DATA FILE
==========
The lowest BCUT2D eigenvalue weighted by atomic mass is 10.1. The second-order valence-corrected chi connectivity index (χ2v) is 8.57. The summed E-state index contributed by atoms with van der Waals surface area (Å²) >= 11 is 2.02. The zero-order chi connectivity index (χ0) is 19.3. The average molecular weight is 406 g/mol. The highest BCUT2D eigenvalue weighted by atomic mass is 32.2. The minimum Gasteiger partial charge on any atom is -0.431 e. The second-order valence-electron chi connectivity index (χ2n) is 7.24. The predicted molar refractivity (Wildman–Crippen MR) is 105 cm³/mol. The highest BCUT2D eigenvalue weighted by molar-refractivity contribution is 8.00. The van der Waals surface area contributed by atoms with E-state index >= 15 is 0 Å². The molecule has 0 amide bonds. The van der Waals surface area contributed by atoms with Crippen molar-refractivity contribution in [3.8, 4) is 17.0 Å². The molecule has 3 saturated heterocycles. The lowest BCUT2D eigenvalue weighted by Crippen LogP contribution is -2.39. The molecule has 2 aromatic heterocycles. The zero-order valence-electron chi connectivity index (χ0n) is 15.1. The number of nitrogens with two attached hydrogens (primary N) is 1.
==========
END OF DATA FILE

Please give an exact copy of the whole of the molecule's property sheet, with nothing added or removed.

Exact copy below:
The lowest BCUT2D eigenvalue weighted by atomic mass is 10.1. The second-order valence-corrected chi connectivity index (χ2v) is 8.57. The summed E-state index contributed by atoms with van der Waals surface area (Å²) >= 11 is 2.02. The zero-order chi connectivity index (χ0) is 19.3. The average molecular weight is 406 g/mol. The highest BCUT2D eigenvalue weighted by atomic mass is 32.2. The minimum Gasteiger partial charge on any atom is -0.431 e. The second-order valence-electron chi connectivity index (χ2n) is 7.24. The predicted molar refractivity (Wildman–Crippen MR) is 105 cm³/mol. The highest BCUT2D eigenvalue weighted by molar-refractivity contribution is 8.00. The van der Waals surface area contributed by atoms with E-state index >= 15 is 0 Å². The molecule has 0 amide bonds. The van der Waals surface area contributed by atoms with Crippen molar-refractivity contribution in [3.8, 4) is 17.0 Å². The molecule has 3 saturated heterocycles. The lowest BCUT2D eigenvalue weighted by Crippen LogP contribution is -2.39. The molecule has 2 aromatic heterocycles. The zero-order valence-electron chi connectivity index (χ0n) is 15.1. The number of nitrogens with two attached hydrogens (primary N) is 1.